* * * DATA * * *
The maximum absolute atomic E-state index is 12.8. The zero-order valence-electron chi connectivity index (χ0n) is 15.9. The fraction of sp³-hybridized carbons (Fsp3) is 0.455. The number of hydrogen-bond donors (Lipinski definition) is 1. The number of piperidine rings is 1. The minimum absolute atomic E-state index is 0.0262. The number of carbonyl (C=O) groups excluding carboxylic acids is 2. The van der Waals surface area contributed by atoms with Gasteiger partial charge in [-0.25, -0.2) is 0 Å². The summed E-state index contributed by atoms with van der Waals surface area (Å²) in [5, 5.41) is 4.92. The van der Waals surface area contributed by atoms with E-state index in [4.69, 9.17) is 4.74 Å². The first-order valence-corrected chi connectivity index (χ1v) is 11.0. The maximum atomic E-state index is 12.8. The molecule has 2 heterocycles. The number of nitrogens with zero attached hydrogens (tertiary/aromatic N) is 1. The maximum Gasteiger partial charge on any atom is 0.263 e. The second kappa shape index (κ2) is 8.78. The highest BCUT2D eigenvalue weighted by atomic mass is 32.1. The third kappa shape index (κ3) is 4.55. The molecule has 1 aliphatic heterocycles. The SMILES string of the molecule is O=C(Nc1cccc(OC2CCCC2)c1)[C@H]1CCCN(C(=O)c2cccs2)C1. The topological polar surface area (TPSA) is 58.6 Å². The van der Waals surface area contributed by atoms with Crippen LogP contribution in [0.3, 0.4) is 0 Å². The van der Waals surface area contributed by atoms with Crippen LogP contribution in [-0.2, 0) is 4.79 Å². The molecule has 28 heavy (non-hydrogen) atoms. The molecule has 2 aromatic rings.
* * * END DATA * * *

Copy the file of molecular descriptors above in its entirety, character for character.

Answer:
The maximum absolute atomic E-state index is 12.8. The zero-order valence-electron chi connectivity index (χ0n) is 15.9. The fraction of sp³-hybridized carbons (Fsp3) is 0.455. The number of hydrogen-bond donors (Lipinski definition) is 1. The number of piperidine rings is 1. The minimum absolute atomic E-state index is 0.0262. The number of carbonyl (C=O) groups excluding carboxylic acids is 2. The van der Waals surface area contributed by atoms with Gasteiger partial charge in [-0.25, -0.2) is 0 Å². The summed E-state index contributed by atoms with van der Waals surface area (Å²) in [5, 5.41) is 4.92. The van der Waals surface area contributed by atoms with E-state index in [4.69, 9.17) is 4.74 Å². The first-order valence-corrected chi connectivity index (χ1v) is 11.0. The maximum atomic E-state index is 12.8. The molecule has 2 heterocycles. The number of nitrogens with zero attached hydrogens (tertiary/aromatic N) is 1. The maximum Gasteiger partial charge on any atom is 0.263 e. The second kappa shape index (κ2) is 8.78. The highest BCUT2D eigenvalue weighted by atomic mass is 32.1. The third kappa shape index (κ3) is 4.55. The molecule has 1 aliphatic heterocycles. The SMILES string of the molecule is O=C(Nc1cccc(OC2CCCC2)c1)[C@H]1CCCN(C(=O)c2cccs2)C1. The topological polar surface area (TPSA) is 58.6 Å². The van der Waals surface area contributed by atoms with Crippen LogP contribution in [0.3, 0.4) is 0 Å². The van der Waals surface area contributed by atoms with Crippen LogP contribution in [-0.2, 0) is 4.79 Å². The molecule has 28 heavy (non-hydrogen) atoms. The molecule has 2 aromatic rings.